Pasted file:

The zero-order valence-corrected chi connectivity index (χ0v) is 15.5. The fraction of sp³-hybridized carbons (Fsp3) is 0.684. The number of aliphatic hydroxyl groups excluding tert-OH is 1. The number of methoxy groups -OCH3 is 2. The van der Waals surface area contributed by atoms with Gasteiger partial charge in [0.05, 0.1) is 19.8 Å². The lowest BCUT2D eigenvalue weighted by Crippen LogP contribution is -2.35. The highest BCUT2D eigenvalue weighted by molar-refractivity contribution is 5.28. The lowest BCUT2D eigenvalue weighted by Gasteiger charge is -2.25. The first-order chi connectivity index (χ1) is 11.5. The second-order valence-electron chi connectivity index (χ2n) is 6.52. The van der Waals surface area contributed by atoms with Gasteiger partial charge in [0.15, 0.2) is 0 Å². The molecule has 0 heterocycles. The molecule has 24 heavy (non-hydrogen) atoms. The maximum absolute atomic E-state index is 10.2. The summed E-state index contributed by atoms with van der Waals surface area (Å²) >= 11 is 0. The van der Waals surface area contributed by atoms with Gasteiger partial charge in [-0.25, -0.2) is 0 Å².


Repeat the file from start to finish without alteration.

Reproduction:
The zero-order valence-corrected chi connectivity index (χ0v) is 15.5. The fraction of sp³-hybridized carbons (Fsp3) is 0.684. The number of aliphatic hydroxyl groups excluding tert-OH is 1. The number of methoxy groups -OCH3 is 2. The van der Waals surface area contributed by atoms with Gasteiger partial charge in [0.05, 0.1) is 19.8 Å². The lowest BCUT2D eigenvalue weighted by Crippen LogP contribution is -2.35. The highest BCUT2D eigenvalue weighted by molar-refractivity contribution is 5.28. The lowest BCUT2D eigenvalue weighted by Gasteiger charge is -2.25. The first-order chi connectivity index (χ1) is 11.5. The second-order valence-electron chi connectivity index (χ2n) is 6.52. The van der Waals surface area contributed by atoms with Gasteiger partial charge in [0.15, 0.2) is 0 Å². The molecule has 0 heterocycles. The molecule has 24 heavy (non-hydrogen) atoms. The maximum absolute atomic E-state index is 10.2. The summed E-state index contributed by atoms with van der Waals surface area (Å²) >= 11 is 0. The van der Waals surface area contributed by atoms with Gasteiger partial charge in [-0.25, -0.2) is 0 Å².